Change Has Come a Knockin’ – Let Her In and Embrace Her

changeI was once told that if you are not on the right path in your life (job, marriage, etc.), the universe will tap you on the shoulder. This tap is received in the form of clues like your boss being difficult or fighting with your mate. If you ignore the tap on the shoulder, you will receive an even stronger nudge such as warnings about your job performance or a betrayal in the relationship. If you continue to ignore the messages, you’ll eventually get a kick in the gut.

Your heart being broken is a kick in the gut. It is painful and unwelcome, but the universe is telling you it has a different plan for you – another life experience for you to embrace. At this point, your instincts may tell you that you are not ready to read this article. I think you should. This post is about change.

I want to explain to you how to embrace the current change in your life. If you pick up any book, visit any site, or talk to any relationship expert about getting over break up, change is generally the last step offered, if at all. Stages like denial, anger, tears, blame, bargaining, and realization are addressed first. However, if you set your sight towards the change to come early in the process (now), you will open yourself up to the healing process.

Let’s begin with any indications that you had that your relationship was not working. For those of you who were taken by complete surprise or found the break up to be a shock

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Expert Corner: Rewrite Your Story


Contributed by our Expert Corner Guest: Catherine VanWetter
Inner-Resolution Facilitator of Peace, Love, Forgiveness and Compassion

Remember the song from the 70’s, “Breaking up is hard to do!”? It’s amazing, how even though we may know that a relationship is not serving our highest good or meeting our needs, we can still hang on tenaciously hoping that something will change. That change may be that the other person becomes who we want them to be or that we may become the person the other one wants us to be. Either way, there is something out of balance with that belief.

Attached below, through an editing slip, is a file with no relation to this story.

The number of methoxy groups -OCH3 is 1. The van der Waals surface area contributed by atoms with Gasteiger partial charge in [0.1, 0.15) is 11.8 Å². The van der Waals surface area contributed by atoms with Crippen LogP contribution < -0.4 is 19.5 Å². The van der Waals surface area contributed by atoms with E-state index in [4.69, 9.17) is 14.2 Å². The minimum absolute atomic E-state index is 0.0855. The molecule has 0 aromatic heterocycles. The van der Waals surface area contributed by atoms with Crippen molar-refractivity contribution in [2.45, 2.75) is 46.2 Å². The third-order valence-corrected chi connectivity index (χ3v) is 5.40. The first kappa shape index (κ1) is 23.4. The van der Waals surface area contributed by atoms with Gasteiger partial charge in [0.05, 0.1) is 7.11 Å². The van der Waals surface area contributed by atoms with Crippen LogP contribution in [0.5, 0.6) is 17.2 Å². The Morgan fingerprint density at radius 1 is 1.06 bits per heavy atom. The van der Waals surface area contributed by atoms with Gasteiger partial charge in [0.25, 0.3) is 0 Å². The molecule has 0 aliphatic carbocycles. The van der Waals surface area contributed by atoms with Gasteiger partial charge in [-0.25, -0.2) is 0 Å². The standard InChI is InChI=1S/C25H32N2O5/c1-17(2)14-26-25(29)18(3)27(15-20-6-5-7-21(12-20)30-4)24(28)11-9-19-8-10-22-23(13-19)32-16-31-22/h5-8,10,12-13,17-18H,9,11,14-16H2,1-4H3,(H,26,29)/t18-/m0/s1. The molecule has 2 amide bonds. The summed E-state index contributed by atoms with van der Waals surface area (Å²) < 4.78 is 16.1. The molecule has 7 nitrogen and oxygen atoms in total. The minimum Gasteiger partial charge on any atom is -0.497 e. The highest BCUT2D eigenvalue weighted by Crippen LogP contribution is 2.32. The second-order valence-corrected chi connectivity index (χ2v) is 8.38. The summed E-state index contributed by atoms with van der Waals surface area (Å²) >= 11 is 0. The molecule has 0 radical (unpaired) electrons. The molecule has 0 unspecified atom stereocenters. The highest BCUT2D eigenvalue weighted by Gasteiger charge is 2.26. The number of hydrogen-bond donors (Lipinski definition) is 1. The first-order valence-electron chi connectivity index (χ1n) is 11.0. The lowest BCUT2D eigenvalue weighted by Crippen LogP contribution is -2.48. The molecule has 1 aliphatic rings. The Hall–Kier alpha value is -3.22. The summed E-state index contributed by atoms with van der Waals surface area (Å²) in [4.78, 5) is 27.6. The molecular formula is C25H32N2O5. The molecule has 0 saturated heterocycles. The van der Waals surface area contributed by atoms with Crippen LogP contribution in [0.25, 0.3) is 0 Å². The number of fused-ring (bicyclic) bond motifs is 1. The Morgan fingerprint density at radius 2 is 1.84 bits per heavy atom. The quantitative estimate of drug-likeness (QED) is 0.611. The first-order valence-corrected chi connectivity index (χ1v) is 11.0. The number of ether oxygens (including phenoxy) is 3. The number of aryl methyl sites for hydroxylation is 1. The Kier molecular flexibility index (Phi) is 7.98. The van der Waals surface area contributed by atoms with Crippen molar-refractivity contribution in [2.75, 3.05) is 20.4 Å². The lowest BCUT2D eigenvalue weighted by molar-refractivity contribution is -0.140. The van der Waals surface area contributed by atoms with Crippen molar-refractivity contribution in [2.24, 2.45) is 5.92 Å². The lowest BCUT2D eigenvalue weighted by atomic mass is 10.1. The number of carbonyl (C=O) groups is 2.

As human beings we are meant to be in relationships. It is our basic instinct to socialize and create bonds with those who we love. We learn what relationships are by those who raise us or are our primary caregivers. What we observe as we grow up determines what type of relationships we will be in as we enter into adulthood.

From the ages of 1-7 years old, we watch and take in the world around us. We download information about whether the world we live in is safe. We absorb messages that those close to us tell us or demonstrate. We learn if we are lovable. We learn if we deserve to be nurtured, cared for or made special. We learn whether or not it is safe for us to open our hearts and allow others in. Children at this age are wonderful observers and lousy interpreters. Unable to decipher or make sense of whether or not what they are observing is true.

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The Right to Choose: Making Choices (Part I)


Let’s start with a multiple choice question: What would you do if you fell and broke your arm?

A)    Take two Tylenol and call it a day
B)    Pray to God that the pain subsides
C)    Go to the hospital and have it set in a cast
D)    Have your dog lick the wound
E)    Ignore it

I assume most people would choose C) – go to the hospital to have it set in a cast. But what if you didn’t make that choice? What if you hate the hospital or love your dog or don’t believe in western medicine? The answer: you would still heal. Time heals. The difference is in how you heal. If you left your broken arm unattended, the split pieces would eventually reunite. The consequence is that the bones may reset improperly leaving you with a permanently mangled appendage.  Your heart works in the same way.

Continue ReadingThe Right to Choose: Making Choices (Part I)